By Marissa Widdison
January 25, 2013
Are you looking for a visual aid to help with a family home evening or Primary lesson? We've recently updated our collection of scripture figures with art that could work for a variety of stories. Try covering these figures with contact paper to make them durable and reusable.
Building Confident New Readers
By Hilary Watkins Lemon
January 18, 2013
In the January 2013 Friend story “Ready to Read,” a child named Mary struggled with dyslexia. Not surprisingly, she experienced some anxiety when asked to read aloud. All children, regardless of whether they have learning disabilities, acquire reading skills at different paces. Here are a few ideas for helping students become confident readers:
- Ask parents ahead of time if their children have any particular reading needs.
- Wait a few moments before helping a child who seems stuck. Sometimes children need to work out a word in their mind before saying it out loud.
- Encourage an atmosphere of patience and kindness. Explain that while each boy or girl may read differently, it is important that everyone have a chance to participate.
- Consider reading out loud as a class. Listening to group reading reinforces new words as children read them on the page.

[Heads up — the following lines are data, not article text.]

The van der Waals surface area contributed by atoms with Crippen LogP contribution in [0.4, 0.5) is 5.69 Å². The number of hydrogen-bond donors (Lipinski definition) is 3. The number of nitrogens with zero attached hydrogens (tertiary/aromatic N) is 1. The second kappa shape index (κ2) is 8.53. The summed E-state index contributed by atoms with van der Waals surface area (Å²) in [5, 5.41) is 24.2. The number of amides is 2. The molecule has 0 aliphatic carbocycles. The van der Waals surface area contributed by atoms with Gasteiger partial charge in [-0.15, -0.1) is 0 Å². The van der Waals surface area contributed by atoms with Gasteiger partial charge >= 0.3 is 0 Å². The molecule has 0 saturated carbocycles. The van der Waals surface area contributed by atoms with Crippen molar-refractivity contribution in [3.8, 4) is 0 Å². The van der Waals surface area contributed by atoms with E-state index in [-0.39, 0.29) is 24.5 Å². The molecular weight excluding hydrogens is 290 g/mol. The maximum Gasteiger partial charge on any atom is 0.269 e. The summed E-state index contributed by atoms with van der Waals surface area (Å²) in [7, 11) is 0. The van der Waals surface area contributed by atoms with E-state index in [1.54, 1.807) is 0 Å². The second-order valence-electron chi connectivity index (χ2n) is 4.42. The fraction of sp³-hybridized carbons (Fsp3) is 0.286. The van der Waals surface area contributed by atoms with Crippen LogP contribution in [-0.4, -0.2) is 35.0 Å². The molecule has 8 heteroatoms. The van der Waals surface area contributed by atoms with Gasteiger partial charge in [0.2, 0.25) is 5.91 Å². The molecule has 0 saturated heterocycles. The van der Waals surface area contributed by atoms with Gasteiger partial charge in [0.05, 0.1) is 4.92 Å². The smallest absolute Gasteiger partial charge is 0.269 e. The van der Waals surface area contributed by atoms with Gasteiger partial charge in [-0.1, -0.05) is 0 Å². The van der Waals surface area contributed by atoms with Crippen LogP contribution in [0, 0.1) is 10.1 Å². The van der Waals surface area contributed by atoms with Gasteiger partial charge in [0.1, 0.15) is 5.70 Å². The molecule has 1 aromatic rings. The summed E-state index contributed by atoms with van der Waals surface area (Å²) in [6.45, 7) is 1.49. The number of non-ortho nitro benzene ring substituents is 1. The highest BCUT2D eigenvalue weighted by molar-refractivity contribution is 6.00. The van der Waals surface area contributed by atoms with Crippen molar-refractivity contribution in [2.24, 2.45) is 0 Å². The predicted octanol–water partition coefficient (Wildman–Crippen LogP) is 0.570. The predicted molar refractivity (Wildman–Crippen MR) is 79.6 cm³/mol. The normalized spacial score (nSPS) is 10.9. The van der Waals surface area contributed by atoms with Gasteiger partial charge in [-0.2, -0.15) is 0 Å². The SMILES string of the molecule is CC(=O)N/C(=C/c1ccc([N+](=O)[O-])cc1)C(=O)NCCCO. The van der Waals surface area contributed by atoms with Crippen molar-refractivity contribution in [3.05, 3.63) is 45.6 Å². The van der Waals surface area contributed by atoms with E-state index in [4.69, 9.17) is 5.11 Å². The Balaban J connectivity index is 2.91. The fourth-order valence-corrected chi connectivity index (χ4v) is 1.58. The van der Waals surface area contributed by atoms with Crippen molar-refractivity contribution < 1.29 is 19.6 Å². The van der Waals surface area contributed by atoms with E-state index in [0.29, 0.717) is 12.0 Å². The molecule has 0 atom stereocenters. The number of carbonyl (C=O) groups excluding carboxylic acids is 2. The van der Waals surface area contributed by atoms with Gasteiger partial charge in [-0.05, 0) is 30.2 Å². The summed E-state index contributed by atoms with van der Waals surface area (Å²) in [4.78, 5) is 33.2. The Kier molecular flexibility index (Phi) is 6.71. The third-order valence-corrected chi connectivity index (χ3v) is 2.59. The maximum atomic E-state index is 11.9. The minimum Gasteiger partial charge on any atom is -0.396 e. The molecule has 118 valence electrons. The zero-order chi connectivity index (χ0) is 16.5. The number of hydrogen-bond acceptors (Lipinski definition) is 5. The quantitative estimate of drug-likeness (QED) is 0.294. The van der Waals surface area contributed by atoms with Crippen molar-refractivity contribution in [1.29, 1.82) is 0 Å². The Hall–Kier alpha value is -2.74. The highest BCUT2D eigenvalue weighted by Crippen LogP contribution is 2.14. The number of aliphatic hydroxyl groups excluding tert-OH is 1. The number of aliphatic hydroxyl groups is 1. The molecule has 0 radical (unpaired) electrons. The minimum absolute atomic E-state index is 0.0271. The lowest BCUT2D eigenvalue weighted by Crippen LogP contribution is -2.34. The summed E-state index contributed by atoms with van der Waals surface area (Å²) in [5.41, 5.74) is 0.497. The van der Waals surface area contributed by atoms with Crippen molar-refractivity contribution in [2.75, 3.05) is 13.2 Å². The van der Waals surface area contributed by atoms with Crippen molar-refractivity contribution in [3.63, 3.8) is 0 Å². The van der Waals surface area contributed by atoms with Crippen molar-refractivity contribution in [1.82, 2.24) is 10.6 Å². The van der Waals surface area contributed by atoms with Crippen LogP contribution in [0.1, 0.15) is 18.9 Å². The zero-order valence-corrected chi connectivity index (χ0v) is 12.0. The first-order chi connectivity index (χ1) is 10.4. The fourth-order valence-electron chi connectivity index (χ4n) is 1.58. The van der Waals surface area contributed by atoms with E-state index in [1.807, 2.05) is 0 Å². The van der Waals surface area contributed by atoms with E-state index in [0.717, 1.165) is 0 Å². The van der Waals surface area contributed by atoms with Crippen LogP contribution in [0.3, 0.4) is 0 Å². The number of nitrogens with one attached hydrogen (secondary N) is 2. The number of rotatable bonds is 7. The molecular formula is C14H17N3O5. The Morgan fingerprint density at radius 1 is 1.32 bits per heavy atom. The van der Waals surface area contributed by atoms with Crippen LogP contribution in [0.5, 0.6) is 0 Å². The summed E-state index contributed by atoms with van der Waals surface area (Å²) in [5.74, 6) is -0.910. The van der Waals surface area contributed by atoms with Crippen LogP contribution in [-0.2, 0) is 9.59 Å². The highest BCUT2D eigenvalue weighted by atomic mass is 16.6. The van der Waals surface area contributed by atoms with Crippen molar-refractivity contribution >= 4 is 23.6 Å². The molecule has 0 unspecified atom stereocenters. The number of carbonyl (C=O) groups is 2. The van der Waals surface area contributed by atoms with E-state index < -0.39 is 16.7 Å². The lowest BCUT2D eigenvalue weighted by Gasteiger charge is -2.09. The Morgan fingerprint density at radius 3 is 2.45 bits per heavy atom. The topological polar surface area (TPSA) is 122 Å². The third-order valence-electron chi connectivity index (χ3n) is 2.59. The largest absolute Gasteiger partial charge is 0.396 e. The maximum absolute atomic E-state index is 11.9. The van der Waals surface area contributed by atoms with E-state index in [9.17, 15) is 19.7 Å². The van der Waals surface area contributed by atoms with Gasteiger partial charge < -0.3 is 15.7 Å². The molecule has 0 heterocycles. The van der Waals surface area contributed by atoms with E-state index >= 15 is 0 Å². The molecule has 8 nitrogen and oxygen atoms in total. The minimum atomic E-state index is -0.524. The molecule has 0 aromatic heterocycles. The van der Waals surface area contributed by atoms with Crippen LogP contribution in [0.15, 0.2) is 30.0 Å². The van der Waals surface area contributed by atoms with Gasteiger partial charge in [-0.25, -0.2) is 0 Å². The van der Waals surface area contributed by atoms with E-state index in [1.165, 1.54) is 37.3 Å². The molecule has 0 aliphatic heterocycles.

- Know when to condense your lesson. Young readers often need more time. Prioritize your students’ success over getting through all your prepared material.
- Praise your students when they successfully read even a short verse. Positivity is contagious!
Taking Time to Prepare
By Erin Sanderson, Primary General Board
January 11, 2013
Years ago, when I was teaching Young Women, I spent hours every week preparing visual aids, handouts, and object lessons. I was trying to be an effective teacher. At some point I realized (or remembered) that the Spirit is the real teacher. In order to have the Spirit help me reach the girls, my spiritual preparation was more important than spending my time on all the extras.
On page 96 of “Teaching, No Greater Call” Elder Dallin H. Oaks reminds us:
“As we devote ourselves to the Lord’s work, we must be involved in the hard work of preparation. . . . The Lord’s instruction to teach by the Spirit does not relieve us in the slightest degree from the necessity of making personal preparation. . . . We must study the scriptures. We must study the teachings of the living prophets. We must learn all that we can to make ourselves presentable and understandable. . . . Preparation is a prerequisite to teaching by the Spirit.”
By Tiffany Lewis
January 4, 2013
If you’ve never done family home evening before, getting an idea of how it works can be tricky. A few weeks ago we reached out to a family in our ward and invited them over for FHE. We wanted to model for them what a family home evening could look like.
We kept it simple. I told a scripture story, and we played charades using scenarios from the Bible. And yes, by model I do mean there were kids rolling on the floor and acting silly. It was good for our friends to see that we’re a normal family and that the purpose of family home evening is to gather, teach, and have fun. It doesn't have to come with frills or great fanfare. For those who are intimidated by family home evening, combining with another family is a great way to start.
Official Web site of The Church of Jesus Christ of Latter-day Saints
© 2014 Intellectual Reserve, Inc. All Rights Reserved